Now, postmen will deliver bank accounts to TB patients
The friendly neighbourhood postman will now help tuberculosis patients open bank accounts.
The Ministry of Health and Family Welfare (MoHFW) has tied up with India Post Payments Bank (IPPB) to train postmen to help TB patients access cash support by opening bank accounts from the comfort of their homes.
One of the biggest challenges faced by the MoHFW in disbursing direct benefit transfer (DBT) of ₹500 a month for nutrition support is the lack of — or inactive — bank accounts of TB patients.
To overcome this issue, a pilot will be initiated in up to eight districts in Delhi, Himachal Pradesh and Haryana.
A senior MoHFW official said: “After we identify a patient as suffering from TB, we will share his/her address with the IPPB. We will provide the patient with a plastic card with a bar code or embedded QR code.”
The postman will be asked to visit the patient at the specified address in order to open the bank account.
Since TB carries some stigma and risk of infection, postmen will be trained to take precautions while interacting with the patients
The postman will generate a new bank account for the patient after he conducts Aadhaar-enabled validation and logging the biometrics of the patient.
“The bank account details will be shared with the Ministry for transferring funds. The plastic card with the patient will be transformed into an ATM/debit card, which the patient can use for transactions. The IPPB has also provided mechanisms for merging different bank accounts of the patient so she/he can use the same ATM card for all transactions,” said the official.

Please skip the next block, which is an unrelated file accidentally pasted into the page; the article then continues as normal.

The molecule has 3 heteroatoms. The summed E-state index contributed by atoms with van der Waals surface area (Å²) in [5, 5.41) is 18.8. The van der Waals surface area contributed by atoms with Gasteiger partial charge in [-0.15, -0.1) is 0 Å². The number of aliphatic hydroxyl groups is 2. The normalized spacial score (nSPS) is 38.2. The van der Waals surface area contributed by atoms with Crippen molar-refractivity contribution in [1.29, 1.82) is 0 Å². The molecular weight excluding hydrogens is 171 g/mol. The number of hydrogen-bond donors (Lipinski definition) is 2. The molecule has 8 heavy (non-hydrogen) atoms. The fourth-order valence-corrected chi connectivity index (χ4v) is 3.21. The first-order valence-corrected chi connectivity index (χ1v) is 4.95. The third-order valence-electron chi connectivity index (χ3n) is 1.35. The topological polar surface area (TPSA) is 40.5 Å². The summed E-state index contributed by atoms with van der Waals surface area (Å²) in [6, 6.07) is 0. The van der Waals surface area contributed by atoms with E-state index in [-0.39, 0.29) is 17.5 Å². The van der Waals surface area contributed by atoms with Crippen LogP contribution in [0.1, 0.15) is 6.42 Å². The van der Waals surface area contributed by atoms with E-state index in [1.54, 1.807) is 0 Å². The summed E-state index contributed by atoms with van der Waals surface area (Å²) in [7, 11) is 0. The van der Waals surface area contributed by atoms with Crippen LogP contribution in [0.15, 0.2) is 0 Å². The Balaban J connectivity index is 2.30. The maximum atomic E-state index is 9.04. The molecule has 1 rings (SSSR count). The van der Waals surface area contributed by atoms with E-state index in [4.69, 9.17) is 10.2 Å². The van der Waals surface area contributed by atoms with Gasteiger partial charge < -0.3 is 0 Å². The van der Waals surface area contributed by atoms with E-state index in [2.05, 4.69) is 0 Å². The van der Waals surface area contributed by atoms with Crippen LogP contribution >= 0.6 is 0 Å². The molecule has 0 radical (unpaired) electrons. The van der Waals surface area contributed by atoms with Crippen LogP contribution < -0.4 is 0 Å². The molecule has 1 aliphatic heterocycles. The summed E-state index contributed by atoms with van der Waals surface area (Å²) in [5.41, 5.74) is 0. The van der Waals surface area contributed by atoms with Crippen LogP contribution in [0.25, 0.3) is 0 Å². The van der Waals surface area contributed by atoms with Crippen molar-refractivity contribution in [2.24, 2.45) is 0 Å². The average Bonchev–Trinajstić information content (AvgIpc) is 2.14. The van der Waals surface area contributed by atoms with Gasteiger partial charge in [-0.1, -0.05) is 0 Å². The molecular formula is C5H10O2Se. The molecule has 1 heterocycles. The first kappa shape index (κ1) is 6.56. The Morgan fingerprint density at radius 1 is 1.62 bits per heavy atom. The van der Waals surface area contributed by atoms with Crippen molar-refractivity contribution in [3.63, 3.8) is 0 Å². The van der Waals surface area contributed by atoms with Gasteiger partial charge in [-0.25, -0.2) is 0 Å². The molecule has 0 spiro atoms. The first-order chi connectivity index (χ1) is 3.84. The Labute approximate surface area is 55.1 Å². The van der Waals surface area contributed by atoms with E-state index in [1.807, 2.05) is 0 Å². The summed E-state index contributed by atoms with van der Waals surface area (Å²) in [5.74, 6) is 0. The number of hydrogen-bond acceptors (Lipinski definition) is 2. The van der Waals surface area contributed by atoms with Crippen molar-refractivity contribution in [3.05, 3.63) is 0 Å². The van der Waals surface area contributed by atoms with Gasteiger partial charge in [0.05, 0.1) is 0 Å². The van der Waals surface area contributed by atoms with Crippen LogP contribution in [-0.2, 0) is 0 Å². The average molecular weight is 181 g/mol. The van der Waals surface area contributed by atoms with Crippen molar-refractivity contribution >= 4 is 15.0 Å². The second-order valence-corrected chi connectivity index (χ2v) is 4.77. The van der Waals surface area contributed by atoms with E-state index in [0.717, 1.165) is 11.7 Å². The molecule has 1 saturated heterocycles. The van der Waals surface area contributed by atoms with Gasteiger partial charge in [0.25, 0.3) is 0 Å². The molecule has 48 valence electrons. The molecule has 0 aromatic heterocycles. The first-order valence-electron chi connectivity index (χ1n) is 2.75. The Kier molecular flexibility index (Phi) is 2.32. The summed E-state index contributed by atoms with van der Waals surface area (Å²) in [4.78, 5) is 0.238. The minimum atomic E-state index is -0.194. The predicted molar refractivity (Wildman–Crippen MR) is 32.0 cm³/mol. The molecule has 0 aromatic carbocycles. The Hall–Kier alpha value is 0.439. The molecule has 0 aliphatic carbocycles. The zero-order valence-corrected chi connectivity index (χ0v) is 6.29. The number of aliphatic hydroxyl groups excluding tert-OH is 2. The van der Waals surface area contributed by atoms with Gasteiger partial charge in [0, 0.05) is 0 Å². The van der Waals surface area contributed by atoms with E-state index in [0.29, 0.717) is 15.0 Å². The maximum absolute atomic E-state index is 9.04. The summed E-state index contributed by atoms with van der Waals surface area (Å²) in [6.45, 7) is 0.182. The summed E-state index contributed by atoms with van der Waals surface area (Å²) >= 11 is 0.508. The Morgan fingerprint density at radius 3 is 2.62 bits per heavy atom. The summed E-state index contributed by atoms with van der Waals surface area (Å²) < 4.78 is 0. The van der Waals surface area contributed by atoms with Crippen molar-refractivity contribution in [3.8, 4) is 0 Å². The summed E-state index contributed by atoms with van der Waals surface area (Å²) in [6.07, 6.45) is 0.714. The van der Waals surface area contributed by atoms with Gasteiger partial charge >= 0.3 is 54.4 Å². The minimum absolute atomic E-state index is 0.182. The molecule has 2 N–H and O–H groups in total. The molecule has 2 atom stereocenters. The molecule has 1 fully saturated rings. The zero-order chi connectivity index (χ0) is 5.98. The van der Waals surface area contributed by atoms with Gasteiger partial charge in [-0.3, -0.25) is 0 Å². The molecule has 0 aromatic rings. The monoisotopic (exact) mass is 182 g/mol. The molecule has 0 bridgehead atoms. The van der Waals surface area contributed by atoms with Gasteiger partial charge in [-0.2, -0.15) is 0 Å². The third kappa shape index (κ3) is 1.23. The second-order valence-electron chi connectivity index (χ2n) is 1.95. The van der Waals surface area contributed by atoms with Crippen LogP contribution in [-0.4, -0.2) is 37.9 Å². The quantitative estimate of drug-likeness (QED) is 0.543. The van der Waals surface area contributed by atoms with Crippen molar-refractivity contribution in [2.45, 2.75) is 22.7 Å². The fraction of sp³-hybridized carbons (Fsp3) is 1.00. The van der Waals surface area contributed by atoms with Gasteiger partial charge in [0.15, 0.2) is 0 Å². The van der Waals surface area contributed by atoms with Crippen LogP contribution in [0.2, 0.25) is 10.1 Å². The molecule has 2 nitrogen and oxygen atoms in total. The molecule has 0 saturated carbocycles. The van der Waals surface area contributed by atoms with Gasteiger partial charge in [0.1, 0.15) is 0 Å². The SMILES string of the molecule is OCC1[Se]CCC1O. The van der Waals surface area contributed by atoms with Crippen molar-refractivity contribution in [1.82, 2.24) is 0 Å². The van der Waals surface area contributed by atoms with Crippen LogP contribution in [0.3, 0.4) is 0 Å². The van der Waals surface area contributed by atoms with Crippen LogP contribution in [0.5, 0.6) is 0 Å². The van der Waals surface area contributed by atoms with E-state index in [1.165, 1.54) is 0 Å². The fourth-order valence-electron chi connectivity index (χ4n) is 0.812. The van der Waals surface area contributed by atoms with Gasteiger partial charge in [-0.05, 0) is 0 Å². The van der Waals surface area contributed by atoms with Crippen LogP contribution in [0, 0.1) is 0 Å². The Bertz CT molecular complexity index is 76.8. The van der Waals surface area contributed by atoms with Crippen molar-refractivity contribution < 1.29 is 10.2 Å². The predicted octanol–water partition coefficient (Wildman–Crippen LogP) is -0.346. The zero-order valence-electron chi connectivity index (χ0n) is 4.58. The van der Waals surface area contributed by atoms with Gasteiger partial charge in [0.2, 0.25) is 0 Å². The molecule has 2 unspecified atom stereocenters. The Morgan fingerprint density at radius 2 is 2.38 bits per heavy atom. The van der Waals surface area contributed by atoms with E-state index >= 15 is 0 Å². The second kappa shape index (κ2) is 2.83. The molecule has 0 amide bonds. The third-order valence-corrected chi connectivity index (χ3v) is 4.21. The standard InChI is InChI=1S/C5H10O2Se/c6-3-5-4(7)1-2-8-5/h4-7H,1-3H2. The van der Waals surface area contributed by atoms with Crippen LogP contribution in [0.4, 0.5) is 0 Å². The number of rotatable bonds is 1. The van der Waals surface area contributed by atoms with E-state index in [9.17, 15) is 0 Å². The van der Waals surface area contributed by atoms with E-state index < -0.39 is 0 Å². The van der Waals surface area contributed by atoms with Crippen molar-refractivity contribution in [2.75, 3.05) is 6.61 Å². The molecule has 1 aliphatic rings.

Of the 21 lakh estimated TB patients, 19.6 lakh have received at least the first instalment of the DBT of ₹500 per head, adding up to a disbursement of ₹300 crore from April 2018 till date.
“Around 2.5 lakh patients, however, are slipping through the cracks and are unable to get financial support due to inactive or no bank accounts. The postmen will target this group,” said the official.
The MoHFW rolled out the DBT programme last April, but was not able to disburse funds till October due to administrative issues.
“It is still struggling with last-mile connectivity and is looking for novel solutions to enable 100 per cent coverage of DBT for TB patients. Since TB carries some stigma and risk of infection, postmen will have to be trained to take precautions while interacting with the patients,” the official added.